I first learned to do hypnosis in 1980, and I have always found it a useful adjunctive treatment for some people, though in recent years I have spent far more tie teaching people to use self-hypnosis.
The research data on hypnosis has also been growing, to the extent that nearly two years ago an article in the Mayo Clinic Proceedings, a fairly conservative journal, suggested that the time had come for an expanded role for hypnosis in general medicine as well as a study of different techniques that are in use.
Hypnosis and self-hypnosis may affect an illness directly, or it might reduce a trigger to the illness, say if anxiety triggers an asthma attack, we could use hypnotherapy to treat the anxiety. Hypnosis may improve a person’s subjective responses to the illness. It might also be useful to help counteract side effects in people who just have to be treated with conventional medications.
Many case reports of apparent cures with hypnosis have found their way into the popular press. I have mentioned that over a period of five years I spent one to two days a week going through and checking most of these reports in all the languages that I can read. Sadly some of them turned out not to hold much water.
But now the quality of the research has improved enormously. I have been particularly impressed with some of the studies on allergy: it is very remrakable to think that we can make specific suggestions that produce demonstrable effects on the immune system. I particularly liked a study from Switzerland that was published in the journal Psychotherapy and Psychosomatics.
A team from Basel University taught 66 people with hay fever how to do self-hypnosis and found that it helped them to alleviate symptoms such as runny nose.
The volunteers also took their regular hay fever medicines, but the effect of hypnosis appeared to be additive so that they could reduce the doses that they needed to take.
The study took place over two years and included two hay fever seasons. During the first year, one group of the volunteers with hay fever were taught and asked to regularly practice hypnosis as well as take their usual allergy medicine. The training consisted of one two-hour session with an experienced trainer. The remaining volunteers had no other treatment apart from their normal allergy medication.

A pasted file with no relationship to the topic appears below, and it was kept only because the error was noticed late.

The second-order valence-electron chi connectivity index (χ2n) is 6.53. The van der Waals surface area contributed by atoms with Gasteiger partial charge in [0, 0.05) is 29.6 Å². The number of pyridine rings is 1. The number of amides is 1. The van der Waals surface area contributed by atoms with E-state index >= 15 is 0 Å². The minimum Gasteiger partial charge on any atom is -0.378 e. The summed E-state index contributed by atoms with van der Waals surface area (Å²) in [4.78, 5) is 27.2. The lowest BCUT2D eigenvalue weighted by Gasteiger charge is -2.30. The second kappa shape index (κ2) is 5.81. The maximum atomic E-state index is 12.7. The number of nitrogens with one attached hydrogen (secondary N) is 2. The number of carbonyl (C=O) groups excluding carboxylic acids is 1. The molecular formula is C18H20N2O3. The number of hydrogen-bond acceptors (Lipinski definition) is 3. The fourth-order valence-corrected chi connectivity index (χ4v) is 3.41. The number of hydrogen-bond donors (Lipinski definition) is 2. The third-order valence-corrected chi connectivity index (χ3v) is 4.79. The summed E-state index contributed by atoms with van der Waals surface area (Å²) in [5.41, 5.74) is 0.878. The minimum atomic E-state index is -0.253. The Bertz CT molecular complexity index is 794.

After a year, the researchers found the volunteers who had been using self-hypnosis had reported fewer symptoms related to hay-fever than their fellow volunteers.
During the second year, the researchers taught the remaining "untrained" volunteers how to use hypnosis. By the end of this year, these volunteers also reported improvement in their hay-fever symptoms.
Although the improvement in symptoms was not statistically significant the researchers also found that the volunteers had cut down on the amount of hay fever medication they used after learning self-hypnosis.
There is another interesting piece of research on this topic. You will probably have experienced a histamine reaction: the typical wheal, flare and swelling that can occur after, say, an insect bite. Researchers form Denmark used hypnosis to induce emotions of sadness, anger, and happiness, to see whether these emotions would have any effect on the skin’s response to histamine. Not only did mood have an effect on the skin reactions, but also people who were more susceptible to hypnosis were more reactive to histamine.
Hypnosis is being used with many clinical conditions, from asthma to migraine and irritable bowel syndrome. It is not a panacea, but it can be a very useful tool. And it tells us a lot about the power of the mind to influence virtually every system of the body.